Article by Mark Stavish

Alchemy, It's Not Just for the Middle Ages Anymore

Egypt, The Mother Earth of Alchemy

Alchemy , or “Al-Kemi , is said to be derived from Arabic or Egyptian meaning either “divine chemistry or possibly “black earth referring to the silt deposits from the annual flooding of the Nile river. However, regardless of where the word ‘alchemy' began, it has come to mean a very special form of spiritual development.

From Plato's Greece to the European Renaissance, ancient Egypt was held to be the land, if not the origin, of all things mystical. The Egyptian god Thoth, called Hermes by the Greeks, was said to be the father of all magical arts and sciences, with numerous books on the laws governing creation being attributed to him. These books became the basis of most Western occult teachings, and are known as “The Hermetic Corpus or the “Body of Hermes , and refers to the total collection of works attributed to the ‘scribe of the gods'. The teachings and practice contained in these writings are called “Hermeticism , and in the Renaissance came to include aspects of Jewish mysticism (kabbalah), alchemy, the use of ritual, and communication with super-celestial beings, or angels.

It is important to remember, that in the ancient world and until end of the Renaissance (16th century), magic was seen not as superstition, but as a logical and coherent means of understanding the universe and controlling ones destiny. Magic, imagination, and magnetism are all related , both through there root -mag, as well as how they are seen through the mind of the magician or alchemist.

For the magician, or even the alchemist, the universe is perceived as a reflection of the imagination of the Godhead. Its laws are consistent and logical, and if we are created in the image of the Creator, then we can also create as the Creator has - through the power of imagination. Intense imagination creates a stress on the ‘fabric' of the universe, drawing to it magnetic power, thus bringing our images to fruition.

The fundamental ideas of Renaissance magic and alchemy are also found in Eastern yoga, and are the basis for the New Age movement, as well as hypno-therapy, guided visualizations for mental health or cancer treatment, affirmations and an assortment of other psycho-spiritual practices.

Until the last half of this century, though, most of these spiritual practices were kept secret or hidden, mostly out of fear of political or religious persecution. Hence, they became known as occult or “hidden . Since many of them used the same signs, symbols, and literature as contemporary religions - Christianity, Judaism, and Islam - the hidden, occult, or Hermetic arts and sciences became known as esoteric or the secret meaning behind ‘exoteric' or everyday religious practices and dogma.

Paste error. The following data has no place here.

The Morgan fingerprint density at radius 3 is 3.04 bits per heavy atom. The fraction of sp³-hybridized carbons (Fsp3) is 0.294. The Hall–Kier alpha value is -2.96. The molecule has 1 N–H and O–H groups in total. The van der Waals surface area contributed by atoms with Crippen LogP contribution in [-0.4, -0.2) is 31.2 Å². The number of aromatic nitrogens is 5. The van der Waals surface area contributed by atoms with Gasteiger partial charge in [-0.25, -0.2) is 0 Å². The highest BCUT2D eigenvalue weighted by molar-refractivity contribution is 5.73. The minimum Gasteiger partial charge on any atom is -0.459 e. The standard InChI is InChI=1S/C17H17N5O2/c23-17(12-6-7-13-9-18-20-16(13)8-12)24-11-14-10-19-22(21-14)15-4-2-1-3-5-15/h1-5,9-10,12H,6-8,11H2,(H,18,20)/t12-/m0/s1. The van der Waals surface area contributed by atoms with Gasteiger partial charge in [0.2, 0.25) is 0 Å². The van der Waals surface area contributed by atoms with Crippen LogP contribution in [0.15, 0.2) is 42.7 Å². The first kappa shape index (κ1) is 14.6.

This fear of imprisonment or death, limited instruction in esoteric practices to a trusted few, and only through a process of slow, careful, symbolic rituals and cryptic teachings known as initiations. Each of these initiations, or gradus, symbolized a step, or grade, in the students inner journey towards illumination.

During the 17th , 18th, and 19th centuries dozens of initiatic orders and societies were established across Europe for the dissemination of spiritual teachings. The most prominent of them being the Rosicrucians, Freemasons, and Knights Templar. Some of them taught their members through moral instruction, such as the Freemasons. Others, such as the Rosicrucians, taught practical mysticism, the use of ritual, the structure of the universe through kabbalah, as well as laboratory alchemy. Many of these organizations exist in Europe or the United States in some form today.

In alchemy however, each of its steps or phases, represents not only a interior awakening (initiation), but also a physical, practical technique performed in the laboratory. The physical, laboratory work becomes a means of verifying spiritual and psychic expansions in consciousness.

“Alchemy is an initiatic system in which you have no delusions. It is the only initiatic path where there is an objective control in the laboratory. So if your experiment shows you've gone beyond the ordinary material laws of the universe, it shows that you're an alchemist that has had an interior awakening, and that corresponds to the rule which says, ‘You will transmute nothing if you have not transmuted yourself first.' Says Jean Dubuis, founder and first president of the French alchemical organization, The Philosophers of Nature.

Dubuis, has actively practiced alchemy and related esoteric arts for nearly sixty-five years. His spiritual path began when he had a spiritual awakening at the age of twelve in the island cathedral of Mont Saint-Michel off the coast of Normandy. This awakening has led Dubuis to a lifetime of activities and intimate involvement in European esoteric circles. He has held positions in the French speaking branch of the Rosicrucian Order, AMORC, presiding over its Illuminati section of higher degree students; as well as various esoteric orders and societies.

After tiring of the various levels of secrecy and often self-aggrandizing use of the power such vows bring, he renounced his memberships and established The Philosophers of Nature (PON) to open the paths of alchemy and kabbalah to everyone of good heart and mind. This is expressed in his view of the basic philosophy behind alchemy:

“Alchemy is the Science of Life, of Consciousness. The alchemist knows that there is a very solid link between matter, life, and consciousness. Alchemy is the art of manipulating life and consciousness in matter to help it evolve or solve the problems of inner disharmony. Matter exists only because it is created by the human seed. The human seed, the original man, created matter in order to involute and evolve. You see, if we go beyond what I said, the absolute being is an auto-created being, and we must become in its image auto-created beings. Dubuis stated during a recent interview at the annual conference of The Philosophers of Nature.